Look here for more information about Charles H. ("Chuck") Taylor, the real-life man behind the sneaker.
At one time, this was the home of "Converse Rubber Shoes." (Note the horse-drawn wagon and the antique automobile.)
Given the number of years Converse has been producing the "Chuck," it seems appropriate that they have used a number of different box designs.
NOTE: Converse forgot to mention feature #12: The ankle patch provides additional ankle support! If it was strictly for product advertising, it would make more sense to put it on the outside... think about it.
Given that they are (after all) the most popular sneaker of all time, Chucks have been seen extensively:
In 2002, Converse produced a backless sneaker ("mule") based on the Chuck.
Some may call these Chucks "low," but their popularity was high for Baby Boom Boys.
In addition to the low-top version, Chucks come in the traditional and beloved "high-top" design.
Around 1986, Converse even had a "knee-high" (NEEHI) version. Note the metal snaps on the sides of the shoe. They allowed the wearer to fold down the sides to merely "high-top" level.. Converse produced a similar "XHI" model starting in 2003. Converse made a "mid-high" version in 2011 that was approximately the height of a Chuck patch.
SPECIAL SUMMERTIME FEATURE: Summer come along, and you feel like you want to hang loose and low-topped all summer? A few minutes and a pair of sturdy scissors will convert your high-top Chucks into a pair of low-top Chucks!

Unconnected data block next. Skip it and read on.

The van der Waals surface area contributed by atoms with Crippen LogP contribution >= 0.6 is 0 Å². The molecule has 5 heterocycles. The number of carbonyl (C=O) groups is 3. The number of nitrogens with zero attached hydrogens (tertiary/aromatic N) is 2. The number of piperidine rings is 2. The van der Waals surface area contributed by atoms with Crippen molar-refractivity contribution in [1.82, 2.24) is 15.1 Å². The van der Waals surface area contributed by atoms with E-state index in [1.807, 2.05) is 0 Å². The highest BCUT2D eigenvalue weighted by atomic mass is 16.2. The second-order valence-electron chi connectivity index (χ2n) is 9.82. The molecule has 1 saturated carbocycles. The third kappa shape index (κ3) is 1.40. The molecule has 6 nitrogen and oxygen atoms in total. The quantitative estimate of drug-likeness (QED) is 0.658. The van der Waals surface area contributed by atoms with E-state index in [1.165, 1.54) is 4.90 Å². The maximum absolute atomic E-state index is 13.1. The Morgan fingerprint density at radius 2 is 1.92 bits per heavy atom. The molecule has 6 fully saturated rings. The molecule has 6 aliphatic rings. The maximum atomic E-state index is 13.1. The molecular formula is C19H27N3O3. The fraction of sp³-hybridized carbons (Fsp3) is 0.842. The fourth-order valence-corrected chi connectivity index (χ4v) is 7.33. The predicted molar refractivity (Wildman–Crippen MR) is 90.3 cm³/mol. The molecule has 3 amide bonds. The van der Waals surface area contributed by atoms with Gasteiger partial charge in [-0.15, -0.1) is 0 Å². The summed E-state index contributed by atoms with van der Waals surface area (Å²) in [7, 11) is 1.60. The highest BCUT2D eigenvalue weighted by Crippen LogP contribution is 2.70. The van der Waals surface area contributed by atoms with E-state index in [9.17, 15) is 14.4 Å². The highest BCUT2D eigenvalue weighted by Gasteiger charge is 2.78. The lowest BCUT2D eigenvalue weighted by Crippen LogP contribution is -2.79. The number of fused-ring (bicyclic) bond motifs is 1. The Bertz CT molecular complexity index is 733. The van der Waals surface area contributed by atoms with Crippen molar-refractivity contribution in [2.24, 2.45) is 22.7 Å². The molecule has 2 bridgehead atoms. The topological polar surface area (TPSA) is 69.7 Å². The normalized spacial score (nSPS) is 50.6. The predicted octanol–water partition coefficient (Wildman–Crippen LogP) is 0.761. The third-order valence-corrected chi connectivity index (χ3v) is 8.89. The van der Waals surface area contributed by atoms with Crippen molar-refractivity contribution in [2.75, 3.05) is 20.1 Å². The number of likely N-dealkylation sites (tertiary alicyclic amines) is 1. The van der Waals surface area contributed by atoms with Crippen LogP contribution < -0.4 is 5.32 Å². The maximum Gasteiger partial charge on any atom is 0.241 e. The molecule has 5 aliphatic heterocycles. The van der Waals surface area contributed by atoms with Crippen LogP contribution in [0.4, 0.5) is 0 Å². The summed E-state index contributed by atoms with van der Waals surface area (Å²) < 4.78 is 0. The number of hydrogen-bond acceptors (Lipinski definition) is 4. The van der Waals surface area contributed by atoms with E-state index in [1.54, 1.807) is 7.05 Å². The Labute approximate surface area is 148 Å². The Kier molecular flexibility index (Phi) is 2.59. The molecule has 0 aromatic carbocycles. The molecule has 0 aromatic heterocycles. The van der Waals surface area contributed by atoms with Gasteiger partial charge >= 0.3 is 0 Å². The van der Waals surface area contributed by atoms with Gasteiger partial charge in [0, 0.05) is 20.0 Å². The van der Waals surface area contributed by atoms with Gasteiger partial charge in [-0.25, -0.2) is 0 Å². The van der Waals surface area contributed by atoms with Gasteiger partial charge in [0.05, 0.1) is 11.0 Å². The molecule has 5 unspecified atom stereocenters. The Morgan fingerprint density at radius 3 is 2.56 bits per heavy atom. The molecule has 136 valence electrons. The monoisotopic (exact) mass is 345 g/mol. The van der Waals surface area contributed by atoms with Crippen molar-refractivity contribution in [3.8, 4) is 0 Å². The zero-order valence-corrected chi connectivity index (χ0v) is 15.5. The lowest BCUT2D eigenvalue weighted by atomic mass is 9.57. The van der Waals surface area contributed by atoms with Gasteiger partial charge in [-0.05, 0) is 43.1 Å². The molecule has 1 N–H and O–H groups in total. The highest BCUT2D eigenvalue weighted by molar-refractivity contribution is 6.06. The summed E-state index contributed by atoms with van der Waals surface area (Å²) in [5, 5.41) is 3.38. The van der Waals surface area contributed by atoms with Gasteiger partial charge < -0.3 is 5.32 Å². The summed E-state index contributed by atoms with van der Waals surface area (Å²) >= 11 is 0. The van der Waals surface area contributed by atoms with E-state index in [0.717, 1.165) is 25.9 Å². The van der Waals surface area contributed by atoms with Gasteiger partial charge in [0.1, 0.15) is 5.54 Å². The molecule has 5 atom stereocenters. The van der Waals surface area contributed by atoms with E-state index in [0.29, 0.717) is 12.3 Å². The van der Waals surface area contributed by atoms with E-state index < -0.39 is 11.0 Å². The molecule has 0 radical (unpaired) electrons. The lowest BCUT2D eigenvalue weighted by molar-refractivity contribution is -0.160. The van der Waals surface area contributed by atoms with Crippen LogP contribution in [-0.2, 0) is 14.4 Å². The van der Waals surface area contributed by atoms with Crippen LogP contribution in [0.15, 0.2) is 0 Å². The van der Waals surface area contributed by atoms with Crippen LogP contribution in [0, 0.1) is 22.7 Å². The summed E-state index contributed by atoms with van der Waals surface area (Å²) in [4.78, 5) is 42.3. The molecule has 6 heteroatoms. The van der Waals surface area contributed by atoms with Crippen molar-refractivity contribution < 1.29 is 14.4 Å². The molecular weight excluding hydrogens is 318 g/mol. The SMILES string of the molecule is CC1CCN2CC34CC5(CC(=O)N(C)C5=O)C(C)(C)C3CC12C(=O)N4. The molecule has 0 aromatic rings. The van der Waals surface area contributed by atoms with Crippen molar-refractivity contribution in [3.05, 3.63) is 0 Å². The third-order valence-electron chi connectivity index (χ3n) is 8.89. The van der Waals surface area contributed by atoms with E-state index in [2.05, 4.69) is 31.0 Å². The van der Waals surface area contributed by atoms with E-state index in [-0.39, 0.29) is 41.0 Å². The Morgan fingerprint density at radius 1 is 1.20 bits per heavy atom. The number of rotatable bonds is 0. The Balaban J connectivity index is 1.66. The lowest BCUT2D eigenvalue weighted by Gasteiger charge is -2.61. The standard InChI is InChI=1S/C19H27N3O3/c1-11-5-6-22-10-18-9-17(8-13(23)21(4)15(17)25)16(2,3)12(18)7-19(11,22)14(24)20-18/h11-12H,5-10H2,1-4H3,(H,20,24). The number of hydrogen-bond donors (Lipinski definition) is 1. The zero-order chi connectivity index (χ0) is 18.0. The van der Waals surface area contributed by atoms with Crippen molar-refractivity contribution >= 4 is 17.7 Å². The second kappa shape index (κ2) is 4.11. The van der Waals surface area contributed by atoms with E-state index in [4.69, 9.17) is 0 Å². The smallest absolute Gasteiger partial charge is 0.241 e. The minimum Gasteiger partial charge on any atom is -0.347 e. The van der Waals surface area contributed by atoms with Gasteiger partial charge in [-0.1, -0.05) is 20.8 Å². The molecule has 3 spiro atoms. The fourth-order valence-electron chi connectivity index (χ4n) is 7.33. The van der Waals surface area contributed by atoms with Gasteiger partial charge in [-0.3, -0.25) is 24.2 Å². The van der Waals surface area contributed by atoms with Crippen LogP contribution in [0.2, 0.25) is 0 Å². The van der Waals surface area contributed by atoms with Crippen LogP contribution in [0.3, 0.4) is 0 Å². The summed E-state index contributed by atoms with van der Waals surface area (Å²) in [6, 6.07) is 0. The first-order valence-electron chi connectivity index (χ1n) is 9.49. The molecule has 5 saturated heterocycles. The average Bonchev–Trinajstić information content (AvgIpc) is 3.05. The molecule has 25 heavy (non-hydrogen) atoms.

Chucks have been known and worn for generations that have found uses for them from A to Z. There have been some changes over the years:
One of my readers complained to Converse that the upper and sole weren't as thick as they used to be. Converse sent him a reply to the extent that "they are made the same way." I've been sent pictures of old Chucks and new Chucks that prove otherwise. And how else can you explain the "All Star 70" that they've been hawking in the 2016-17 time frame?
During the Baby Boom years, basketball season was prime time for the Chuck. My experience as a teenager was that any kid halfway serious about basketball had a pair, either the low-top or (more usually) the high-top. If the teams were named after their sneakers, the great majority of basketball games would have been "Chuck vs. Chuck." As I remember, some teams always wore the low-top version, and some teams always wore the high-top version, and some let the players decide which they preferred. Here's a picture of my high-school friend Randy coming down from on high with the basketball, wearing a pair of red low-tops, and with his opponent in the white high-tops breathing hot and heavy down his neck!
In the Baby Boom years, the girls' basketball team wore Chucks just like the boys did. As you can see, these Baby Boomer girls have their high-top Chucks on... and they're ready to go!
One of my many readers, Michael (I don't think his last name is "Jordan"), sent me a picture of his tattoo. He told me, "I can never be without my Chuck Taylor's."
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Last Updated: 17 June 2017
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Charlie's Sneaker Pages copyright 1995-2017 by Charles L. Perrin.
READERS PLEASE NOTE: Names of athletic shoe manufacturers, shoe styles, and technologies may be trademarked by the manufacturers. Charlie's Sneaker Pages uses these names solely to describe the shoes with the same familiar nomenclature used by the manufacturer and recognized by the reader.